Home made PCB drill press


[yellowduck] took some fantastic initiative with this home made PCB drill press. Many people have a rotary tool already. Just add some scrap wood and four hinges. The drill press isn’t perfect; it pivots a little as it lowers. This shouldn’t be a problem for drilling printed circuit boards though. The PCB should be thin enough for the pivot to have little effect. After some test runs, he added a lamp for better lighting and intends to add a return spring and foot switch. It’s definitely a better solution than drilling multiple holes with a hand drill.

10 thoughts on “Home made PCB drill press

  1. @1: I don’t know, the four bar linkage looks really stable, and the movement is going to be pretty precise with minimal effort. Using pipe, you’d need two guides to get rotational stability, then you have to make sure they’re parallel or you get binding, and you also have to make the sleeves tight enough to be accurate but loose enough to slide. Obviously using a vertical guide is better if you have the time and tools to do it right, but the hardware store hinges and scrap wood get you something 90% as good for about 10% of the effort.

  2. the rotation comes from the hinges distance. If the hinges are exactly the same distance apart, then there wouldn’t be any rotation. The 4 angles need to make a (perfect) rectangle or a complimentary rhombus. Also, I think that extending the length of one of the boards on the pivot might provide a place for a couter-balance which might be simpler than a spring. Frickin spring math is insane…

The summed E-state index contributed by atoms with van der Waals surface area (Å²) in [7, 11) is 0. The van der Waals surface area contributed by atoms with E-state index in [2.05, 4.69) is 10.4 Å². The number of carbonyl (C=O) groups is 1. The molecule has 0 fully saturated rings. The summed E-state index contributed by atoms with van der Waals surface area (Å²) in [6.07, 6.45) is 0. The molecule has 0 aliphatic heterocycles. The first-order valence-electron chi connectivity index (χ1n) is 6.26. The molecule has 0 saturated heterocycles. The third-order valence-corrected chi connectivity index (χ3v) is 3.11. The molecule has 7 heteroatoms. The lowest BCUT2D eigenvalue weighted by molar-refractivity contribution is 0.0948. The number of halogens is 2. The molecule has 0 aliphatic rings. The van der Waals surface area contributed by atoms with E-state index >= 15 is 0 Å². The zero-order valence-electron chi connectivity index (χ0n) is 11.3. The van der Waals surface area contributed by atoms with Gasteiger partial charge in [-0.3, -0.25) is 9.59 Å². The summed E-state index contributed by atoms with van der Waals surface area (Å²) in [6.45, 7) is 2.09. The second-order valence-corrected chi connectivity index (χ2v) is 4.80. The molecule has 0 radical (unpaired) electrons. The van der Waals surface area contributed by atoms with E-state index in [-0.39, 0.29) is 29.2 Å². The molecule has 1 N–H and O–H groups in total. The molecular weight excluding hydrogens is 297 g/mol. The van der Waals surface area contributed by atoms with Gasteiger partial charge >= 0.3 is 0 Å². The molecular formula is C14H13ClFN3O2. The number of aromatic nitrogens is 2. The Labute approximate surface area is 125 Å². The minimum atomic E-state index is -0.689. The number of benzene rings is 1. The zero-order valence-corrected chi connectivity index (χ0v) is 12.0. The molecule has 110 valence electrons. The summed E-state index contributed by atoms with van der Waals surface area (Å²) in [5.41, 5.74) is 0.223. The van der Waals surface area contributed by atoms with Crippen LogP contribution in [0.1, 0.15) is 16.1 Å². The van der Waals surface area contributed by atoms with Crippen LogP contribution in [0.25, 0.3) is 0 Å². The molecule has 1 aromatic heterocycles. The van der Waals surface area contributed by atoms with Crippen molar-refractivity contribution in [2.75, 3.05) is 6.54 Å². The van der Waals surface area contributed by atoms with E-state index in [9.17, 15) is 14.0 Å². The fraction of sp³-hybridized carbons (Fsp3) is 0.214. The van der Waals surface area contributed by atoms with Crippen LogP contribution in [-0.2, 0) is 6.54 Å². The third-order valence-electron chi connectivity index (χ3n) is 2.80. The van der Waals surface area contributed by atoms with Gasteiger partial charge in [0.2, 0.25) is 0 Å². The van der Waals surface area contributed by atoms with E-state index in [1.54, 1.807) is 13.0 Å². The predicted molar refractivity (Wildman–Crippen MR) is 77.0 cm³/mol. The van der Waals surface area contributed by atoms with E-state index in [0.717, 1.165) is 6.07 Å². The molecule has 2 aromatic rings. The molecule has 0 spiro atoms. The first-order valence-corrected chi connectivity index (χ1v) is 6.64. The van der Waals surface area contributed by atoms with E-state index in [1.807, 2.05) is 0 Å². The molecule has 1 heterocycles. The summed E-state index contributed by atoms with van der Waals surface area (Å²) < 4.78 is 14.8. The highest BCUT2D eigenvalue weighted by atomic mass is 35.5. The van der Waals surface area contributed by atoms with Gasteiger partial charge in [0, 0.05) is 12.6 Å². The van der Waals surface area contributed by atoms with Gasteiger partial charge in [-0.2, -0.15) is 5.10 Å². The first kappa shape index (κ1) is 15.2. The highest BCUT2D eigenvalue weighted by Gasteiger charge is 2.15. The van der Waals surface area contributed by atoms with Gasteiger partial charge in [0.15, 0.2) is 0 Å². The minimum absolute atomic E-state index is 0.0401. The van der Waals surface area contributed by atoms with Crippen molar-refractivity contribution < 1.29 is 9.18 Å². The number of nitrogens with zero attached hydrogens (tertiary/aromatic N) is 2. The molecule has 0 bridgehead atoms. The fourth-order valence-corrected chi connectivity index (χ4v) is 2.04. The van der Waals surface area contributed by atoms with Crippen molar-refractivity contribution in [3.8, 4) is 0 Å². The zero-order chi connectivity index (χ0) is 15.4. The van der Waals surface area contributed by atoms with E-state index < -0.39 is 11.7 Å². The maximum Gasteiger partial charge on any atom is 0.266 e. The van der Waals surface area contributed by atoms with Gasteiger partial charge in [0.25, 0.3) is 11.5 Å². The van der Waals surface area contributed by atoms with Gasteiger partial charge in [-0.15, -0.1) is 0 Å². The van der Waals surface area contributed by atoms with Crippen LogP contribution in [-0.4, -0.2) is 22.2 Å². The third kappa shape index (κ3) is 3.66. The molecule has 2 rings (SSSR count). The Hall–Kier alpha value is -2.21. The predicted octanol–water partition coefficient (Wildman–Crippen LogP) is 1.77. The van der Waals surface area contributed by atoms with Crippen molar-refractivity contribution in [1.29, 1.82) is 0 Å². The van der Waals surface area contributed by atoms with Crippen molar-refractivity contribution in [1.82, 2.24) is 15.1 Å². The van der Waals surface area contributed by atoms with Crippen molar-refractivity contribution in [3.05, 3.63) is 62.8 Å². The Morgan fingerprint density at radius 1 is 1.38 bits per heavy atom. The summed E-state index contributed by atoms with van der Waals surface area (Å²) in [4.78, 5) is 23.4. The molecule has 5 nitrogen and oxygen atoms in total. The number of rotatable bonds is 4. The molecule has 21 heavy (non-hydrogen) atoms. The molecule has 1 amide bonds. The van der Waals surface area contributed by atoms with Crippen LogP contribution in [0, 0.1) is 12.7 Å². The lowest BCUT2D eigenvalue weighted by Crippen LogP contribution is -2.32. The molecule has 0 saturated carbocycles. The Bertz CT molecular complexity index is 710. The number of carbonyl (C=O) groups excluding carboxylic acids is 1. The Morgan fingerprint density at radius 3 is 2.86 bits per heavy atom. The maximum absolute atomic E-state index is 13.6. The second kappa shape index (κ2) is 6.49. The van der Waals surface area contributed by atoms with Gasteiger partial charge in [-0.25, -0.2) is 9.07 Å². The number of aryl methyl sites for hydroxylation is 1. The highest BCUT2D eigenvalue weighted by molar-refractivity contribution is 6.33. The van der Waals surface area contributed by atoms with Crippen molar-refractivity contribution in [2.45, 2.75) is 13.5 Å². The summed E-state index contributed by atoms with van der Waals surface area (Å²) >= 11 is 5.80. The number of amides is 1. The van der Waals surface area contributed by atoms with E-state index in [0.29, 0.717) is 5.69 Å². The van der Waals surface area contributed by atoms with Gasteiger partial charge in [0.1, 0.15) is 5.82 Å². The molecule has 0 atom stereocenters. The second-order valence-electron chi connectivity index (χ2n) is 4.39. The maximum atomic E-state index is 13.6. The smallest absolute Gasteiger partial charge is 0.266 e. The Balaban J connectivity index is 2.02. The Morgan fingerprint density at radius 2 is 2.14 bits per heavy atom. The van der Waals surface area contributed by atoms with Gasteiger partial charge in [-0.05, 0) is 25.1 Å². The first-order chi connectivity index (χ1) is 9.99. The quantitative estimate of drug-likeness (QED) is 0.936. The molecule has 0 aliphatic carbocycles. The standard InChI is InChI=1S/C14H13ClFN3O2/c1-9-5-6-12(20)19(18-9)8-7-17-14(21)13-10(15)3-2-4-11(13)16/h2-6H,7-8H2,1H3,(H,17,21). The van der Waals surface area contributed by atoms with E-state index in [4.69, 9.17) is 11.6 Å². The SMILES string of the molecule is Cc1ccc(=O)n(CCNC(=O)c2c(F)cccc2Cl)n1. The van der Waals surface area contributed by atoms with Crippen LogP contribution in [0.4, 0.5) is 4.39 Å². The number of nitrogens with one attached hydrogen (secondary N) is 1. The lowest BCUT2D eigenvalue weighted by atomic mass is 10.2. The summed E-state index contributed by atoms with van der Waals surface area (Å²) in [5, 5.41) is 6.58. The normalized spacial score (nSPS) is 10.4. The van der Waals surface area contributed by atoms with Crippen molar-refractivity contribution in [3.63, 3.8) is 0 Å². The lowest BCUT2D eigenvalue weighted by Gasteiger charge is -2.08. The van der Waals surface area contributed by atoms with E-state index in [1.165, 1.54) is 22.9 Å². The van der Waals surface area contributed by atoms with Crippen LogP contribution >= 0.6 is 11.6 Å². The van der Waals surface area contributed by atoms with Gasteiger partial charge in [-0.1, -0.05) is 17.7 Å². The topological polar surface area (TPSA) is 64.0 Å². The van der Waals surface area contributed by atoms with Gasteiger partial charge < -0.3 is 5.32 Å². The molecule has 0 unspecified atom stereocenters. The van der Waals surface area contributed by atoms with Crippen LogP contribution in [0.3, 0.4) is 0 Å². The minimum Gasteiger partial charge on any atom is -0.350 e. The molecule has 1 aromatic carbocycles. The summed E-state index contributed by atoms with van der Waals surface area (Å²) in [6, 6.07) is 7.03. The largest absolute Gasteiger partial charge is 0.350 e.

3. Milescraft makes a pretty nice dremel drillpress that can be had for around $30 on amazon. works pretty good for drilling PCBs in my experience.

  4. I suspend my Dremel from the ceiling with a bungee cord, about an eighth of an inch above the PCB which has a couple layers of cardboard behind it.

    Holes can be drilled with only a couple fingers of one hand on the Dremel, and I can drill several holes without repositioning the board because the bit can move over about a square inch without becoming too far off vertical.

  5. Ok smartass. F=-kx isn’t too tough, but he still needs to “apply” the math. how many coils per inch? What material? How long to heat it? What temp?

  6. A simple 7-bar linkage (1 ‘bar’ being the drill, another the base stand) would provide completely linear motion (though you’d probably need two of them to prevent twisting, given that the linkage would not be flat).

  7. I’ve always found drill presses hard to use. You need to align the drill bit with the hole with your naked eye, which is time consuming and usually approximative. The method I use is to have a very small drill that I can hold in the palm of my hand, and drill freely. This method is very fast. The drawback is that you need a steady hand, and drill bits do break once in a while, but much less often than I need to change them because of abrasion.

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